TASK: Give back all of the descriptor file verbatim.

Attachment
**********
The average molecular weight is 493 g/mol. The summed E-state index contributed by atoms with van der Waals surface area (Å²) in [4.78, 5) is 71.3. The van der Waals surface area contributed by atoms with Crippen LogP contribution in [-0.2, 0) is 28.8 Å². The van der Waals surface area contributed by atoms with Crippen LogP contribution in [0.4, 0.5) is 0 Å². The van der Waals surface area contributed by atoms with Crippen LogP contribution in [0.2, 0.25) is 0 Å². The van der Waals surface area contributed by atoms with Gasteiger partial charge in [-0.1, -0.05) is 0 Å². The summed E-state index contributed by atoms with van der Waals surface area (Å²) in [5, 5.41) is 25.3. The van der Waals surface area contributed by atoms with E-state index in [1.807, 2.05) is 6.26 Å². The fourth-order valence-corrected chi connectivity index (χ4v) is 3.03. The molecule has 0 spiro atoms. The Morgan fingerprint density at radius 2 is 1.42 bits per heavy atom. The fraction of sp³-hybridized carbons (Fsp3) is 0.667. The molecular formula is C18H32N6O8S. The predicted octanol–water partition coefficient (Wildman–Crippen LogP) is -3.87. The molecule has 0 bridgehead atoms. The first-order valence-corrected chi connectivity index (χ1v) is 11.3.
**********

The average molecular weight is 493 g/mol. The summed E-state index contributed by atoms with van der Waals surface area (Å²) in [4.78, 5) is 71.3. The van der Waals surface area contributed by atoms with Crippen LogP contribution in [-0.2, 0) is 28.8 Å². The van der Waals surface area contributed by atoms with Crippen LogP contribution in [0.4, 0.5) is 0 Å². The van der Waals surface area contributed by atoms with Crippen LogP contribution in [0.2, 0.25) is 0 Å². The van der Waals surface area contributed by atoms with Gasteiger partial charge in [-0.1, -0.05) is 0 Å². The summed E-state index contributed by atoms with van der Waals surface area (Å²) in [5, 5.41) is 25.3. The van der Waals surface area contributed by atoms with E-state index in [1.807, 2.05) is 6.26 Å². The fourth-order valence-corrected chi connectivity index (χ4v) is 3.03. The molecule has 0 spiro atoms. The Morgan fingerprint density at radius 2 is 1.42 bits per heavy atom. The fraction of sp³-hybridized carbons (Fsp3) is 0.667. The molecular formula is C18H32N6O8S. The predicted octanol–water partition coefficient (Wildman–Crippen LogP) is -3.87. The molecule has 0 bridgehead atoms. The first-order valence-corrected chi connectivity index (χ1v) is 11.3.